October 30, 2019
This paper compares actual wealth building outcomes in the Massachusetts Housing Partnership’s (MHP) subsidized ONE Mortgage Program to hypothetical outcomes for a borrower who received a comparable Federal Housing Administration (FHA) insured mortgage with the same loan amount. We find that ONE Mortgage loans had much lower monthly payments than the FHA loans, resulting in greater overall benefits to borrowers. Although ONE Mortgage loans delivered slightly lower levels of equity accumulation at time of sale, the net financial outcomes still overwhelmingly favored the ONE Mortgage loans. These findings are concerning given the large market share of FHA loans among low- and moderate-income (LMI) and minority homebuyers in Massachusetts. If these borrowers could have qualified for the ONE Mortgage program but instead received an FHA loan, our analysis suggests that they would have lost out on significant benefits. For the first time, this paper quantifies the scale of that potential loss to Massachusetts’s low- and moderate-income first-time homebuyers.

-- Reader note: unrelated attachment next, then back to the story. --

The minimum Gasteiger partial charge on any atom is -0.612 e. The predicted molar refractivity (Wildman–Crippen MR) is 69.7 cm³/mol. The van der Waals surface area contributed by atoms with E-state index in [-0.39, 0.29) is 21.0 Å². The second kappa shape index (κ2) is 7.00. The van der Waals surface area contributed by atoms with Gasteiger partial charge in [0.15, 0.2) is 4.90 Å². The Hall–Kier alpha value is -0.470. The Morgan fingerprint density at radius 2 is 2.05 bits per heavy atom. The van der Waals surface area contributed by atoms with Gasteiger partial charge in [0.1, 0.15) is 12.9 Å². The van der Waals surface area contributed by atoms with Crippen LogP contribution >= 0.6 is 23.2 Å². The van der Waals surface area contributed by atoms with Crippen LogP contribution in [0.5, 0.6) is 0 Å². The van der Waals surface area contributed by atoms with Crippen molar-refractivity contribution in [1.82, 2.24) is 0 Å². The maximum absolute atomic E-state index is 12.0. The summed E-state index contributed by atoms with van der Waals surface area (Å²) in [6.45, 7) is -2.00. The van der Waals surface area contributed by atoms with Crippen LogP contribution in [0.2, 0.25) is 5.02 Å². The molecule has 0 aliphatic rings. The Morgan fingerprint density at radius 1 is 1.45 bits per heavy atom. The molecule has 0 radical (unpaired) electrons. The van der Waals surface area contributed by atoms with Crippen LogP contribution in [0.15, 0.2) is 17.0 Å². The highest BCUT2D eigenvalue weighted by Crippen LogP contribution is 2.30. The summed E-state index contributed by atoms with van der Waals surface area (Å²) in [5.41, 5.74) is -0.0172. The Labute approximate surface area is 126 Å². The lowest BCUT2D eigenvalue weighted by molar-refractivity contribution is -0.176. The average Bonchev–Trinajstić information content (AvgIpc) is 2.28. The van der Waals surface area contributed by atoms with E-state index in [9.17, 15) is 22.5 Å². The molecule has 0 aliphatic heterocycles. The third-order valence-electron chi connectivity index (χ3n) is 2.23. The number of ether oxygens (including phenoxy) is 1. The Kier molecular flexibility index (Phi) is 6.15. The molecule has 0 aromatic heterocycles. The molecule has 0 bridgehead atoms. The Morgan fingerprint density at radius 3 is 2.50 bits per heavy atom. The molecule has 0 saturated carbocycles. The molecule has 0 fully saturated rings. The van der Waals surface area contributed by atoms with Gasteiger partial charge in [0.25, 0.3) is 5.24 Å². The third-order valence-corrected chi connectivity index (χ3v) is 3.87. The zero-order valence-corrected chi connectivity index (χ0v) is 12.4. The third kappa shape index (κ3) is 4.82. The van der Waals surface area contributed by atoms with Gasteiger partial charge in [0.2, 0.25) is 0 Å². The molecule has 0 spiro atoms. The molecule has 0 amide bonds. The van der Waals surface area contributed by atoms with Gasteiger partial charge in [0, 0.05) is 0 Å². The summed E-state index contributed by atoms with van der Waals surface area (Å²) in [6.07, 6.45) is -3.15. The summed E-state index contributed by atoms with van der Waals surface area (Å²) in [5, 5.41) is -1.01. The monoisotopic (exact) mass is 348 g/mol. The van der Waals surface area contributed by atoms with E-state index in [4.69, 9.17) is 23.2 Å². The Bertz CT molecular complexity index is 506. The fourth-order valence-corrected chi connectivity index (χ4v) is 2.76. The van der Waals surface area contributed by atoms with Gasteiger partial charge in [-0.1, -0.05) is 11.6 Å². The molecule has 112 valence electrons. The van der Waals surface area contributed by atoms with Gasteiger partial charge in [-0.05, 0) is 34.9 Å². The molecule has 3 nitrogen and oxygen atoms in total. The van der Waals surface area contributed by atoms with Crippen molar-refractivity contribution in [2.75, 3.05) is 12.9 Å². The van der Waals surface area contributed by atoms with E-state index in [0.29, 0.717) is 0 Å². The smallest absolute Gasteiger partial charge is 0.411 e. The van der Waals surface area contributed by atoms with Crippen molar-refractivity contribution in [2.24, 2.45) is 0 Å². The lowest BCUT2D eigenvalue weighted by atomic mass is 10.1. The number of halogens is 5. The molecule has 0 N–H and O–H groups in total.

This paper was originally presented at a national Symposium on Housing Tenure and Financial Security, hosted by the Harvard Joint Center for Housing Studies and Fannie Mae in March 2019. A decade after the start of the foreclosure crisis, the symposium examined the state of homeownership in America, focusing on the evolving relationship between tenure choice, financial security, and residential stability.
Category: Working Papers
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